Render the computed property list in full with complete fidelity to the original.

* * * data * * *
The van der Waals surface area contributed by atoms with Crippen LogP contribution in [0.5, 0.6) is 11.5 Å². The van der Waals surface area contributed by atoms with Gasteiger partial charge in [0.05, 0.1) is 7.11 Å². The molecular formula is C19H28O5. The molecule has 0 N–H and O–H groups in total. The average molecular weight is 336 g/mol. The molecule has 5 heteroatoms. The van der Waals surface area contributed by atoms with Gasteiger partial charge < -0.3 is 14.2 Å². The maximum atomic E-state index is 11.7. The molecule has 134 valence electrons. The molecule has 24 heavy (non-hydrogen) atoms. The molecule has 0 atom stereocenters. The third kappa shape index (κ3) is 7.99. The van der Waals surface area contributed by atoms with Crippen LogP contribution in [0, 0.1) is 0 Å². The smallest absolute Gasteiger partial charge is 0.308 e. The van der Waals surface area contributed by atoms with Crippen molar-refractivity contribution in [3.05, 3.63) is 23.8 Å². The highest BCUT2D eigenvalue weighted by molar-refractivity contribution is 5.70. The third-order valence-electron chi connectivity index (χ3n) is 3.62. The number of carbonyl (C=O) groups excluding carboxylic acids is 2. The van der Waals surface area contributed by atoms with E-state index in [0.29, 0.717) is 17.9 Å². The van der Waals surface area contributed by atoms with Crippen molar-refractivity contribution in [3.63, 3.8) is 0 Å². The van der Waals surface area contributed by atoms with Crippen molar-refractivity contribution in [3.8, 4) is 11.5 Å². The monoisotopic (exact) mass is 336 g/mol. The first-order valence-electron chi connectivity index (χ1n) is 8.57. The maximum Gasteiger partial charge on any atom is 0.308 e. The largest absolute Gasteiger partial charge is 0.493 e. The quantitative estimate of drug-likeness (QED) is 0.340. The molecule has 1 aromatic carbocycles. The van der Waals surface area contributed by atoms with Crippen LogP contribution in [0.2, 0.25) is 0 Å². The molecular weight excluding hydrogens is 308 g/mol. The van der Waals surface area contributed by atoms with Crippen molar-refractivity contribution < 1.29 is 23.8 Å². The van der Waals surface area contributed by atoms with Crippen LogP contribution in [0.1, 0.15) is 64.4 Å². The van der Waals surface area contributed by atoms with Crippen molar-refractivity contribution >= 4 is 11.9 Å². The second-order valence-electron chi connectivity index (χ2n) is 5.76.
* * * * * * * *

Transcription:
The van der Waals surface area contributed by atoms with Crippen LogP contribution in [0.5, 0.6) is 11.5 Å². The van der Waals surface area contributed by atoms with Gasteiger partial charge in [0.05, 0.1) is 7.11 Å². The molecular formula is C19H28O5. The molecule has 0 N–H and O–H groups in total. The average molecular weight is 336 g/mol. The molecule has 5 heteroatoms. The van der Waals surface area contributed by atoms with Gasteiger partial charge < -0.3 is 14.2 Å². The maximum atomic E-state index is 11.7. The molecule has 134 valence electrons. The molecule has 24 heavy (non-hydrogen) atoms. The molecule has 0 atom stereocenters. The third kappa shape index (κ3) is 7.99. The van der Waals surface area contributed by atoms with Crippen LogP contribution in [0, 0.1) is 0 Å². The smallest absolute Gasteiger partial charge is 0.308 e. The van der Waals surface area contributed by atoms with Crippen molar-refractivity contribution in [3.05, 3.63) is 23.8 Å². The highest BCUT2D eigenvalue weighted by molar-refractivity contribution is 5.70. The third-order valence-electron chi connectivity index (χ3n) is 3.62. The number of carbonyl (C=O) groups excluding carboxylic acids is 2. The van der Waals surface area contributed by atoms with E-state index in [0.29, 0.717) is 17.9 Å². The van der Waals surface area contributed by atoms with Crippen molar-refractivity contribution in [3.63, 3.8) is 0 Å². The van der Waals surface area contributed by atoms with Crippen molar-refractivity contribution in [3.8, 4) is 11.5 Å². The monoisotopic (exact) mass is 336 g/mol. The first-order valence-electron chi connectivity index (χ1n) is 8.57. The maximum Gasteiger partial charge on any atom is 0.308 e. The largest absolute Gasteiger partial charge is 0.493 e. The quantitative estimate of drug-likeness (QED) is 0.340. The molecule has 1 aromatic carbocycles. The van der Waals surface area contributed by atoms with Crippen LogP contribution in [0.2, 0.25) is 0 Å². The molecular weight excluding hydrogens is 308 g/mol. The van der Waals surface area contributed by atoms with Crippen molar-refractivity contribution < 1.29 is 23.8 Å². The van der Waals surface area contributed by atoms with Crippen LogP contribution in [0.1, 0.15) is 64.4 Å². The van der Waals surface area contributed by atoms with Crippen molar-refractivity contribution >= 4 is 11.9 Å². The second-order valence-electron chi connectivity index (χ2n) is 5.76.